Don’t Fear Artificial Intelligence by Ray Kurzweil

This is an article from TIME by Ray Kurzweil called Don’t Fear Artificial Intelligence.  Basically, Kurzweil’s stance is that “technology is a double-edged sword” and that it always has been, but that’s no reason to abandon the research.  Kurzweil also states that, “Virtually every­one’s mental capabilities will be enhanced by it within a decade.”  I hope it makes people smarter and not just more intelligent! 


Don’t Fear Artificial Intelligence

Retro toy robot
Getty Images

Kurzweil is the author of five books on artificial ­intelligence, including the recent New York Times best seller “How to Create a Mind.”

Two great thinkers see danger in AI. Here’s how to make it safe.

Stephen Hawking, the pre-eminent physicist, recently warned that artificial intelligence (AI), once it sur­passes human intelligence, could pose a threat to the existence of human civilization. Elon Musk, the pioneer of digital money, private spaceflight and electric cars, has voiced similar concerns.

If AI becomes an existential threat, it won’t be the first one. Humanity was introduced to existential risk when I was a child sitting under my desk during the civil-­defense drills of the 1950s. Since then we have encountered comparable specters, like the possibility of a bioterrorist creating a new virus for which humankind has no defense. Technology has always been a double-edged sword, since fire kept us warm but also burned down our villages.

The typical dystopian futurist movie has one or two individuals or groups fighting for control of “the AI.” Or we see the AI battling the humans for world domination. But this is not how AI is being integrated into the world today. AI is not in one or two hands; it’s in 1 billion or 2 billion hands. A kid in Africa with a smartphone has more intelligent access to knowledge than the President of the United States had 20 years ago. As AI continues to get smarter, its use will only grow. Virtually every­one’s mental capabilities will be enhanced by it within a decade.

We will still have conflicts among groups of people, each enhanced by AI. That is already the case. But we can take some comfort from a profound, exponential decrease in violence, as documented in Steven Pinker’s 2011 book, The Better Angels of Our Nature: Why Violence Has Declined. According to Pinker, although the statistics vary somewhat from location to location, the rate of death in war is down hundredsfold compared with six centuries ago. Since that time, murders have declined tensfold. People are surprised by this. The impression that violence is on the rise results from another trend: exponentially better information about what is wrong with the world—­another development aided by AI.

There are strategies we can deploy to keep emerging technologies like AI safe. Consider biotechnology, which is perhaps a couple of decades ahead of AI. A meeting called the Asilomar ­Conference on Recombinant DNA was organized in 1975 to ­assess its potential dangers and devise a strategy to keep the field safe. The resulting guidelines, which have been revised by the industry since then, have worked very well: there have been no significant problems, accidental or intentional, for the past 39 years. We are now seeing major ad­vances in medical treatments reaching clinical practice and thus far none of the anticipated problems.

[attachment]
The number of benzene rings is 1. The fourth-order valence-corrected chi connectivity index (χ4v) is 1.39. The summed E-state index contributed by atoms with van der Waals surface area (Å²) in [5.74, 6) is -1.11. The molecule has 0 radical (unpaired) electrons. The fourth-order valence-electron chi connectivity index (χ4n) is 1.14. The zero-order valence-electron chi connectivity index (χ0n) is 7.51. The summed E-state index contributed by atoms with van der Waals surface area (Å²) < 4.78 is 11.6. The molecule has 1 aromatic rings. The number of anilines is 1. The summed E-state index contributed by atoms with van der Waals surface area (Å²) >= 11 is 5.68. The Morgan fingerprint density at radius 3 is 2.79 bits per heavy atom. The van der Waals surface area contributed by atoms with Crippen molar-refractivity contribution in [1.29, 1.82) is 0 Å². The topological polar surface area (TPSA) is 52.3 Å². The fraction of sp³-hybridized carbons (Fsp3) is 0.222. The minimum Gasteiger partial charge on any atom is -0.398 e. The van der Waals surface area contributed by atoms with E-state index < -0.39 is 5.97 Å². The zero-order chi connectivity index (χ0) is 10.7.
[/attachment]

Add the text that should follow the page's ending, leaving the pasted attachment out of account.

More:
Consideration of ethical guidelines for AI goes back to Isaac Asimov’s three laws of robotics, which appeared in his short story “Runaround” in 1942, eight years before Alan Turing introduced the field of AI in his 1950 paper “Computing Machinery and Intelligence.” The median view of AI practitioners today is that we are still several decades from achieving human-­level AI. I am more optimistic and put the date at 2029, but either way, we do have time to devise ethical standards.

There are efforts at universities and companies to develop AI safety strategies and guidelines, some of which are already in place. Similar to the Asilomar guidelines, one idea is to clearly define the mission of each AI program and to build in encrypted safeguards to prevent unauthorized uses.

Ultimately, the most important approach we can take to keep AI safe is to work on our human governance and social institutions. We are already a human-­machine civilization. The best way to avoid destructive conflict in the future is to continue the advance of our social ideals, which has already greatly reduced violence.

AI today is advancing the diagnosis of disease, finding cures, developing renewable clean energy, helping to clean up the environment, providing high-­quality education to people all over the world, helping the disabled (including providing Hawking’s voice) and contributing in a myriad of other ways. We have the opportunity in the decades ahead to make major strides in addressing the grand challenges of humanity. AI will be the pivotal technology in achieving this progress. We have a moral imperative to realize this promise while controlling the peril. It won’t be the first time we’ve succeeded in doing this.

Kurzweil is the author of five books on artificial ­intelligence, including the recent New York Times best seller How to Create a Mind.


 

This article can also be found here.
 

 

Peter Voss Interview on Artificial General Intelligence